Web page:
Archive for February, 2016

prince_o_foolsFrom #SFX 249.


Author: Mark Lawrence

Publisher: Harper Voyager


Fools out of thorns

With his fast-paced plots and helpings of blood, Lawrence is perhaps closest to Abercrombie in tone (not G.R.R. Martin, not matter what the cover notes might say). A companion piece to the Broken Empire trilogy – different prince, same world – the titular Prince of Fools is Jalan, a royal wastrel who gets dragged off on an adventure to the Arctic by a big Viking. Horrific sequences of necromancy follow.

Lawrence is a sharp writer who keeps us turning the pages with a careful balance of quips and gory incident, but this book is in other regards disappointing. We’re in a future epoch where civilisation’s returned after a nuclear war, bringing magic with it. This is rich ground for adventure, the painted backdrop we get however far from lives up to the setting’s promise. It’s rife with illogicality and there’s a degree of unimaginativeness. Compared with the dazzling fantasy future Earths of Gene Wolfe, Jack Vance, Michael Moorcock et al, the Broken Empire is badly sketched.

Prince Jalan has tendency to repeatedly tell us he’s a coward, when, of course, he has more than a hero’s measure of courage. It reminds us of all those fantasies from fifteen years ago or so that had beautiful female heroines who, for various reasons, thought they were repulsive. We can only hope this doesn’t reflect a male-equivalent trend of protagonists who loathe themselves for similarly unbelievable reasons.

Did you know?

The Broken Empire is our own Europe, its map redrawn by cataclysmic warfare and flooding. All things said, it’s a great fantasy map.


Pow! A quick insight to what is on my hobby table right now. I’ve not had chance to do a lot recently, but I’ve done okay. Here’s some stuff.


A Cygor for my growing Beastmen Age of Sigmar Army. This model is brilliant, Games Workshop at its best – dynamic, packed with detail, and pretty damn weird. The instructions barely scratch the modelling options with the kit, and I opted for a beast of my own design. I enjoyed putting it together it so much I may buy another, just so I can do the traditional “death cow throwing giant glowing rock” version. Facing a summoning army (one of the oft complained about aspects of the game) will be a walk in the park with these things because they literally eat wizards. In the background you can see some of the many Orruks I’ve been batch painting for my Greenskinz army, and to the left it one of two nifty, laser cut MDF paint stands I bought over Christmas.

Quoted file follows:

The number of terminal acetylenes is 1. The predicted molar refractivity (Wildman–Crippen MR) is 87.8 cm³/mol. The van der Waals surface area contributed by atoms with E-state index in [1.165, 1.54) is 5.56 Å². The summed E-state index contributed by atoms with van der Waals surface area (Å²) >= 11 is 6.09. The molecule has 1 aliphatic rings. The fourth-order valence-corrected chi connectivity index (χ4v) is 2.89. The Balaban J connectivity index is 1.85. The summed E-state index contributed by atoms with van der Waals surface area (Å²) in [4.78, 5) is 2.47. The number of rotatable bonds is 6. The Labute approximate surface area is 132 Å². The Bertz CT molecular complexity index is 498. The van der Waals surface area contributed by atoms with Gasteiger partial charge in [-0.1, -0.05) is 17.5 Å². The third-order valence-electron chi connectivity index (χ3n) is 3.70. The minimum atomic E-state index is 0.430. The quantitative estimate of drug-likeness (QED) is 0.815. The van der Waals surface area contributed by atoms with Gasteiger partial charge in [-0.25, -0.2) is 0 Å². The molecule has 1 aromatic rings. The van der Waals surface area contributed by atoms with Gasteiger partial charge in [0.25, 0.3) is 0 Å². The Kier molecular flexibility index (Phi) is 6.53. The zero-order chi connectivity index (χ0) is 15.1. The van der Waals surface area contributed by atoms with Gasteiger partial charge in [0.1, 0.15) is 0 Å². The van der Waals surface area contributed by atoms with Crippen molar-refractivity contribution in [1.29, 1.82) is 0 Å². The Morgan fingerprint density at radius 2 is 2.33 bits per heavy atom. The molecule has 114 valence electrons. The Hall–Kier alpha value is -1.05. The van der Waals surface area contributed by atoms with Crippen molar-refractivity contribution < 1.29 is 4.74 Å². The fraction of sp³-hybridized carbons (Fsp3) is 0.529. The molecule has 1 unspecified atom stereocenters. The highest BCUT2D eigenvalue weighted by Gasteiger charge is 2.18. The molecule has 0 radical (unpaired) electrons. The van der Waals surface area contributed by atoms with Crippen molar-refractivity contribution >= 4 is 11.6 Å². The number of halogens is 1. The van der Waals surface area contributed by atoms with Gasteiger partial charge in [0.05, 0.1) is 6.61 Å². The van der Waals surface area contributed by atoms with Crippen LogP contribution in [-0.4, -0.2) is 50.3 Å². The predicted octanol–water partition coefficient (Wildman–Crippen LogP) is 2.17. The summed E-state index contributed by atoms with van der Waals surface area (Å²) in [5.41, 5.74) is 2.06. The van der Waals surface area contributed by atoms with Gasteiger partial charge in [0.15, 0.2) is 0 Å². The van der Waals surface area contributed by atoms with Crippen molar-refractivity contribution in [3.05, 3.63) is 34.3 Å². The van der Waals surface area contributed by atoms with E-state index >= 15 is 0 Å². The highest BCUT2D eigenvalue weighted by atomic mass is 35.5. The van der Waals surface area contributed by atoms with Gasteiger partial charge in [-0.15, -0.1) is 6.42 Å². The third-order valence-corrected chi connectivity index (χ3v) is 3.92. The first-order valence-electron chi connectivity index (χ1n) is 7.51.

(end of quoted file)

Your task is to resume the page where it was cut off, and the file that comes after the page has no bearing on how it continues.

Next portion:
I’ve also been slowly putting together a couple of forces of 1/72 scale World War II armies for Bolt Action. Not played it yet as I want to have most of the materials painted and looking cool. This here is part of a resin bocage set that I have since finished.

A book review from SFX #249.



James Smythe/ Borough Press/376pp

Intimate techno-thriller

No Harm is an example of “big idea” SF, where one technology changes the world. In this case, it’s ClearVista, a predictive data-mining algorithm fast becoming an online soothsayer.

Laurence Walker is on track to become the next president of the US, until ClearVista predicts he has no chance, despite all indications to the contrary. Cue terrible tragedy.

No Harm… is the kind of book we’d love to love. Smythe attempts to build a deeply intimate portrayal of bereavement and breakdown by showing us every detail in every scene and every thought in every head. It’s only intermittently successful at best; overall the effect is paradoxically distancing. The story is neither gripping enough nor Walker’s fall from grace sufficiently believable to properly ignite such a writing style. The way Walker’s presented, you’d imagine he’d have a little more fight in him. Indeed, if he had, this might have been a more impressive work.

The SF idea, however, is strong, addressing the proliferation of the use of “big data” in our day-to-day lives. From this we get enough plot for a Hollywood SF thriller of Minority Report’s ilk, but no more. No doubt carefully shorn of distracting subplots (Mrs Walker is a struggling writer, a self-referential annoyance) it would be of minor on-screen interest. As literature, the book fails in some of its aims.

Did you know?

Smythe won the Wales Book of the Year Award for The Testimony in 2012.


Whoop! Uncork the fermented grape juice with bubbles, and imbibe! Pharos, my first, full-length Horus Heresy book is now out in hardback, ebook, and audiobook. The listen-with-your-ears version runs to 13 hours. Wow. Okay, the length is not unusual, but when I see audio running times in black and white it begs the question:  if it takes that long to read a book out loud, how long do you think the things take to write, eh? AGES, that’s how long.

Here’s the blurb.